Saturday, March 20, 2010

Poll Results Are In!

You may remember that on the last poll, I asked about your reactions to seeing the same book being heaped with glowing praise on blog after blog. Kinda what I call a blog blitzkrieg. Everywhere you go, there's that book.

Well, I want to thank the 117 people who took the time to respond to the poll. Here's where I get to distill your answers. (Please don't turn me into the revenuers!)

58 of you (or 49%) are trying to reduce your bulging TBR shelves and piles. You said that, if the book sounded like something you'd enjoy reading, you'd make a note of it. This response sounds hopeful, but when you're talking about bookaholics, it would be all too easy for this book to fall through the cracks.

34 of you (or 29%) said that if the book sounded good, you'd make a point of reading it soon. This is more in line with what the publishers are hoping for.

The third largest group-- 14 of you, or 11%-- said that all the hype really makes you hesitate because it's very difficult for a book to live up to all this praise.

Five of you (4%) said that all the hype turns you off so completely that you don't care if you ever get around to reading the book. I have one foot in this camp. It's the foot that tells me that I have a feeling that I wouldn't enjoy the book in the first place. Where's my other foot? Up in that first group that says if it sounds good, I'll get around to it one of these days. To be honest, the more a book is hyped, the more likely it is to fall through the cracks with me.

Four of you (3%) said that you have to read it now. It sounds to me that, unless your name is Oprah, if publishers are looking for super sales figures within the first few weeks, the blitzkrieg approach really isn't working. Of course, my poll isn't the most scientific thing going.

Last but not least, two of you (1%) were honest and said that you read the book with the express purpose of exposing its faults. Uber popular books annoy you.

From the looks of it, all the publishers and publicists can do is bring a book to our attention. After that, it's a game of chance with 61% saying "maybe", 34% saying "yes", and 5% saying "no".

Would you say that a tactic that gains you a 33% return is really working? Inquiring minds want to know!


  1. Interesting results. A lot, of course, depends on the nature of the reviews, what the reviewers liked about the book, the genre of the book, and the reviewers themselves. But batting .333 in baseball isn't too bad, maybe the same applies to book selling.

  2. I think most bloggers (like me) might want to read the book right away, but have other commitments for their immediate reading time so they have to put it off.

  3. I agree with what Kathy said above. A lot of us read the blogs and think that the book is something we want, but many of us are trying very hard to curb our buying and also curb how many books we commit to. We only have so many hours to read, wish it were more, but it's not. I was part of the group that said I would make note of it.

    I think publishers are doing the best they can to get that brand name (book name) into our minds, so that when we see it again in the bookstore, we'll say I need to buy that. My question is if they don't do this, what should they do?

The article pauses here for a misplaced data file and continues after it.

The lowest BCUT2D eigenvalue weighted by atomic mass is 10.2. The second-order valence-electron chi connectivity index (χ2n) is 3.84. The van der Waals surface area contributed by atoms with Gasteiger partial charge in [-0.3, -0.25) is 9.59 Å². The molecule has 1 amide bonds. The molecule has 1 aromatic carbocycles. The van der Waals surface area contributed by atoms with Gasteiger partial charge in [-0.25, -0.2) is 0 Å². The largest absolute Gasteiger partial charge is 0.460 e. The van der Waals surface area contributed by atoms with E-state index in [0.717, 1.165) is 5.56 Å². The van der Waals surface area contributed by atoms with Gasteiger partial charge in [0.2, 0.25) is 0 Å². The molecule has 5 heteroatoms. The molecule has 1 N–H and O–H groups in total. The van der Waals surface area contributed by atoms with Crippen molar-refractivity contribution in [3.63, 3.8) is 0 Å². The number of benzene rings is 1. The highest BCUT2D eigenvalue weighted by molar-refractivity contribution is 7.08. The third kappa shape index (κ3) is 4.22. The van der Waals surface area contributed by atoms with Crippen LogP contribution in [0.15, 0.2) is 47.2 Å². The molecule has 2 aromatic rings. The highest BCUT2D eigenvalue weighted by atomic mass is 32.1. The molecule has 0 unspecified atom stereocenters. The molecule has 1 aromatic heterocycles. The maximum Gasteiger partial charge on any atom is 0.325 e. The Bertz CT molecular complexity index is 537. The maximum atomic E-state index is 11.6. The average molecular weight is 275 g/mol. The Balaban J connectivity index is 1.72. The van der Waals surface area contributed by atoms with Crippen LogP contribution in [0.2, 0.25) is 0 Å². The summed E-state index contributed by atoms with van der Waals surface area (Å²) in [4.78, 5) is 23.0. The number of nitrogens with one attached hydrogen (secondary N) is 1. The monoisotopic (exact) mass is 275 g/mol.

4. Kay's right. We don't have unlimited funds for books, nor does anyone I know have as much time for reading as she would love to have. Life does seem to interfere - which, much as I whine about it, is a good thing.

  5. Beth-- I was thinking about baseball statistics, too. I hope that's a good average for books as well!

    Kathy-- You have a very valid point as far as bloggers who receive a large amount of ARCs are concerned.

    Kay-- I'm thinking they may want to try more book trailers on You Tube in an attempt to get some of the people who have plenty of time to plug their eyes into TV programs to try plugging into a book instead. Seeing what the book is about on film might be a good way of doing this.

    Barbara-- I'd never want to have a "life" in which nothing interfered with my reading time. (Yawwwn!)

  6. Yes, interesting analogy to baseball stats :) I always appreciate your analysis and commentary following up on your polls, Cathy.

  7. Interesting! I'm pretty much in line with you, I hesitate to read it because it can't possibly live up to the praise. However, some books I do still read and I either like them or I'm disappointed.

    Here's the thing though. I bet the publishers are on the right track, to a point. reviewers who get the books for free are not only reviewing them on their blog where die hard readers will read about it, I bet they are also talking to friends, family, and co-workers. It's those people who don't read a bunch of book blogs who are most likely to read the book (in my opinion). I can't tell you how often I'll get a book for review, love it, and then rave about it on facebook or to those who don't follow book blogs. I would say about 40% of those people end up reading the book. Sure, they aren't all buying it, but some do buy based on my recommendation since we have similar tastes. and of course if they like it..they tell others and the cycle continues. I also get several people that will ask me every couple of months to recommend a book because they are in need of one and want to know what I've loved recently. I bet you all get that too.


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